HD with XP checks ok but no boot

Hi all,
I have a 30GB Hitachi hard drive that had XP+data on it when it wouldn't boot one day.
Ordered replacement HD, fixed some grounding tabs (in notebook) and installed XP on
new one. Recently, I have tried to reinstall the old 30GB. Upon installating and booting,
received 'A Disk Read Error Occured. Press CTRL+ALT+DEL to Restart'. Goes through
same loop ad infinitum. So put Win XP disk in CDROM drive and booted (Floppy, CD, HD,
NET in BIOS). Received the 'Press any key to boot from CD...' so do and receive 'Inspecting
hardware configuration...' and then nothing. The CD stops. Screen is blank. Ran Hitachi DFT
Utillity and reports nothing for Advanced search. HDD recognized in BIOS properly.

A little more history on the 30GB HD. Ran fine. Installed Acronis OS Sel 8. Created FAT32
partition within OSSel8. Tried to install Win98SE but couldn't find certificate after starting
(process..thought I had it). Removed FAT32 partition and resized to full size NTFS. Soon
thereafter, the not able to boot problem started . Since 2 other friends had their notebook
hard drives go, just figured it died and didn't attempt any fixes at that time.

What made me try it again? The replacement HD also exhibited this unable to boot/not be
recognized problem recently after OSSel8 was installed on it for a Win95OSR2 FAT32
install and then uninstalled. This led me to think that the previous problem wasn't really
the hard drive mechanicals. I am going to try to get to the System Recovery Console w/in
XP for the new one and run fixmbr C: routine from LucF in WinXP forum, but as inferred
above, I would really like to get this old 30GB up and running with the old data intact. It
was working with a good copy of updated XP when it 'stopped.'.

Is this really 'just' a MBR corruption problem? If I can get the MBR restored/replaced, do
I lose the data? How can I get to the fixmbr utility when I can't get it to boot from CDROM
with this drive?
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Adrian DobrotaNetworking EngineerCommented:
<< How can I get to the fixmbr utility when I can't get it to boot from CDROM with this drive? >>   download a win98 bootdisk floppy image from www.bootdisk.com and start from that diskette. fdisk /mbr should flash the mbr record, it won't erase your data but I doubt you'll solve any problem with that.
regarding the new drive, since it doens't contain any valuable data, I'd suggest you to use killdisk to wipe all the info on it and start from scratch w/o using OSSel8.  The win98 disk should be enough to create your FAT32 partition(s).
regarding the old drive, after you've granted the new one working, just hook it as a slave to the notebook and see if you can access the data on it, or you might want ot use a tool from that list to recover the data to the new drive. After that, do the same thing with killdisk with the old hdd too.
here's the list in case you haven't seen it till now: http://www.experts-exchange.com/Storage/Q_20649105.html#8729544

COGuy6Author Commented:

I have seen that post about bootdisk.com while lurking before posting my question. I guess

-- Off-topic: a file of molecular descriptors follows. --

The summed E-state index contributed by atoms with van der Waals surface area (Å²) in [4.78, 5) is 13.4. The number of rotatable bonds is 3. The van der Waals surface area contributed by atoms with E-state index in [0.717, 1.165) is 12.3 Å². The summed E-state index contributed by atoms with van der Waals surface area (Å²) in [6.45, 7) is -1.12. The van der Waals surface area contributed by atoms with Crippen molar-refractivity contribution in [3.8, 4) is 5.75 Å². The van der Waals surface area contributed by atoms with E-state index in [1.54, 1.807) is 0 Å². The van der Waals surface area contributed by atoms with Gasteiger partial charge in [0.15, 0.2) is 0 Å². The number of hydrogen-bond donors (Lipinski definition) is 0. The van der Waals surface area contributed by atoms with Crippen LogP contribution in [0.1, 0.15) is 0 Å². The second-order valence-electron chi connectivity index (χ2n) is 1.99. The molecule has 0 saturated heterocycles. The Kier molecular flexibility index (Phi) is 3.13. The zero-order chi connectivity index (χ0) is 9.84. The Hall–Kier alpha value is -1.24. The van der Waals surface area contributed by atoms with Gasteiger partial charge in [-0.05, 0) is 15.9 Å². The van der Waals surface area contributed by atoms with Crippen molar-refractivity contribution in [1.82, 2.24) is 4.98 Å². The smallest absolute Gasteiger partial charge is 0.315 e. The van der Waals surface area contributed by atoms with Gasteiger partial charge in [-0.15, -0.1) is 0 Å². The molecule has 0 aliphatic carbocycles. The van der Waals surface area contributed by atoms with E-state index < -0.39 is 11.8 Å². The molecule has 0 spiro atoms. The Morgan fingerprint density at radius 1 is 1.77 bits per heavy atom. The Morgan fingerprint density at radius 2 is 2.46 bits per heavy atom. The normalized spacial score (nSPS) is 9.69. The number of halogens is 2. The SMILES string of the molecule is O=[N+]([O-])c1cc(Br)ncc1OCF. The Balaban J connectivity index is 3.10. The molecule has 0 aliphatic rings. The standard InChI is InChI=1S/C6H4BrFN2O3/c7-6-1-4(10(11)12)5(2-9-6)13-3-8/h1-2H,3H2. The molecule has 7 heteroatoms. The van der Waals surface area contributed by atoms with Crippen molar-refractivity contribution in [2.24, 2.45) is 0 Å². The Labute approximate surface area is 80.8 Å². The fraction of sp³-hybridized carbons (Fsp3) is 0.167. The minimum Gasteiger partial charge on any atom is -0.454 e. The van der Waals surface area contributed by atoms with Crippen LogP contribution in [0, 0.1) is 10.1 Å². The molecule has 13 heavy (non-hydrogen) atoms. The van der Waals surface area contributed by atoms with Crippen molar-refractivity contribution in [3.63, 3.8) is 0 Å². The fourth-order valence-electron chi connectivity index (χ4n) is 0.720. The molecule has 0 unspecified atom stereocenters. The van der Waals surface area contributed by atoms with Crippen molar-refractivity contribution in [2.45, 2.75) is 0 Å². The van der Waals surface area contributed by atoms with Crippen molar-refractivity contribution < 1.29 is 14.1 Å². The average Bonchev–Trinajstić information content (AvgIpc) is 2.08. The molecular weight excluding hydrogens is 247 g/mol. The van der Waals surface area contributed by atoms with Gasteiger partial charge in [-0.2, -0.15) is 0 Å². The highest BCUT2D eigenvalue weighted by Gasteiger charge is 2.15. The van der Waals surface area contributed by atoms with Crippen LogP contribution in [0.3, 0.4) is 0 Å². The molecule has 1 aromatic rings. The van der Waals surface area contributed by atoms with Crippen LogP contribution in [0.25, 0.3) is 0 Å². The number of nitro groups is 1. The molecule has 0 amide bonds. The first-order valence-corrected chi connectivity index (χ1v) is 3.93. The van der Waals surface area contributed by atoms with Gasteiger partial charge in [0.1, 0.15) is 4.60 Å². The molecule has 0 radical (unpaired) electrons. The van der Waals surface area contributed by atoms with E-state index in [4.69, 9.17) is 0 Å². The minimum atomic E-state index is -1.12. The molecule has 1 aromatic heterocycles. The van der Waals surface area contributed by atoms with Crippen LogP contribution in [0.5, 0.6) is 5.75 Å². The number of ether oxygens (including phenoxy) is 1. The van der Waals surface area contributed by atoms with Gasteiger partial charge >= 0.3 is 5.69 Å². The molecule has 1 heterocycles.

I should have stated that the hard drives are NTFS formatted and not FAT32. The FAT32
partitions were only created on each drive to install the Win9x OS on that drive. If I use the
98 bootdisk.com utility, won't I only be able to format the drive in FAT32 and lose all of my
data? From what I remember, I would need to be able to boot from CD with WinXP to get
to the recovery console and I can't get the system to boot with the old drive and the WinXP
disc in the CDROM.
Adrian DobrotaNetworking EngineerCommented:
COGuy6 .... there's no problem in formatting the NEW drive as FAT32 since you have no data on the current NTFS partitions. Just wipe them out and create a fat32 partition where you'll install winXP. I personally use NTFS ONLY if I have a strong reason regarding security. Otherwise I recomend you using FAT32. So, after you'll have a working winXP you can hook the second drive, boot the existing XP installation and analyze old disk's content. Hopefully you have access to a second IDE entry on the cable so to have both drives attached.
COGuy6Author Commented:
kronostm...I apologize again for not being clearer. Both drives have XP+data. I have used the
new drive for the past year plus and it has only been in the last month that it started hiccuping
over booting after I removed OSSel8 and the FAT32 parition. It still works - I just have to cycle
it on/off a couple of time for it to finally boot.

How can I attach the old drive to this notebook while having the new drive in the HD bay? I only
have one HD bay. Is there a cable adaptor that I can attach the old one as a slave or get it in
through the USB/PCMCIA ports for the 2.5" drives? These drives are attached to the notebook
through some metal railings that contact spring loaded metal tabs so as to provide a ground
enclosure for the HD. I don't envision I could use a standard HD ribbon cable since both drives
would be sitting outside the notebook and not grounded. Or is this not an issue?

Because then, I think the following is possible: New drive in HD bay as primary. Old drive attached
however it takes. Boot into recovery console. Fixmbr on new drive. Pull whatever data I didn't have
backed-up off of old drive. Run fixmbr on old one or just reformat to FAT32 and install both of my
old Win 95/98 OSes on it. Also, add XP to the old one. So it would be tri-boot.
Ok, if you have a working machine with XP, you can create a set of XP boot disks, you will require 4 blank 1.44MB floppy disks.  Booting from these takes an age but it should get you up and running, if you use the recovery console mode it will dump you at a prompt, you can use fixmbr from there on your disk, the winxp version will handle both fat32 and ntfs partitions.

As for your drive being recognised in bios, bios only uses the electronics on the drive when querying to get the parameters so this can be misleading.  Also, most notebooks don't have 2 eide ports for you to examine one hard disk after the first is working.

One thing you can do if you have a desktop is purchase a 2.5" to 3.5" eide cable, then you can install the laptop hard disk in a desktop pc that works and check the disk.  From the problems you have had, i'd do this, backup your data and format the disk from the desktop PC, then try reinstalling your stuff after the disk is back in the laptop.  The conversion cable should only cost a couple of pounds or dollars and is certainly worth the money to save hard disks.

Hope this helps
COGuy6Author Commented:
Thanks Phil. I will try to create the bootable floppy's from XP. I have thought